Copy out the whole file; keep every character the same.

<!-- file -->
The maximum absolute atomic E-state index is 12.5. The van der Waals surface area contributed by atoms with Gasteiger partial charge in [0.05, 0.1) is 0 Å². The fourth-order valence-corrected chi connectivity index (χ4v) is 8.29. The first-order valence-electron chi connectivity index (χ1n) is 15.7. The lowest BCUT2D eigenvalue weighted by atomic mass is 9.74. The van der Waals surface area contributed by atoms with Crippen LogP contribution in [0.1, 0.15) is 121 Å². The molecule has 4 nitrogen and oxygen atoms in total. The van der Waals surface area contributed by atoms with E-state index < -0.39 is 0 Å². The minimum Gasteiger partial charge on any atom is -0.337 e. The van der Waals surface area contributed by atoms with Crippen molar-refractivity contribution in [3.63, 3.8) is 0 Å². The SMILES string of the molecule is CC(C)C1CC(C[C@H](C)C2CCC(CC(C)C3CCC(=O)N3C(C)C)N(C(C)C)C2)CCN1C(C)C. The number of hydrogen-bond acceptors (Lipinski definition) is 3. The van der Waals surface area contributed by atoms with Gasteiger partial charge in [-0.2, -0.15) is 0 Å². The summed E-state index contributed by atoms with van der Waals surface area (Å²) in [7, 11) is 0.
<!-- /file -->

The maximum absolute atomic E-state index is 12.5. The van der Waals surface area contributed by atoms with Gasteiger partial charge in [0.05, 0.1) is 0 Å². The fourth-order valence-corrected chi connectivity index (χ4v) is 8.29. The first-order valence-electron chi connectivity index (χ1n) is 15.7. The lowest BCUT2D eigenvalue weighted by atomic mass is 9.74. The van der Waals surface area contributed by atoms with Crippen LogP contribution in [0.1, 0.15) is 121 Å². The molecule has 4 nitrogen and oxygen atoms in total. The van der Waals surface area contributed by atoms with E-state index < -0.39 is 0 Å². The minimum Gasteiger partial charge on any atom is -0.337 e. The van der Waals surface area contributed by atoms with Crippen molar-refractivity contribution in [3.63, 3.8) is 0 Å². The SMILES string of the molecule is CC(C)C1CC(C[C@H](C)C2CCC(CC(C)C3CCC(=O)N3C(C)C)N(C(C)C)C2)CCN1C(C)C. The number of hydrogen-bond acceptors (Lipinski definition) is 3. The van der Waals surface area contributed by atoms with Gasteiger partial charge in [-0.2, -0.15) is 0 Å². The summed E-state index contributed by atoms with van der Waals surface area (Å²) in [7, 11) is 0.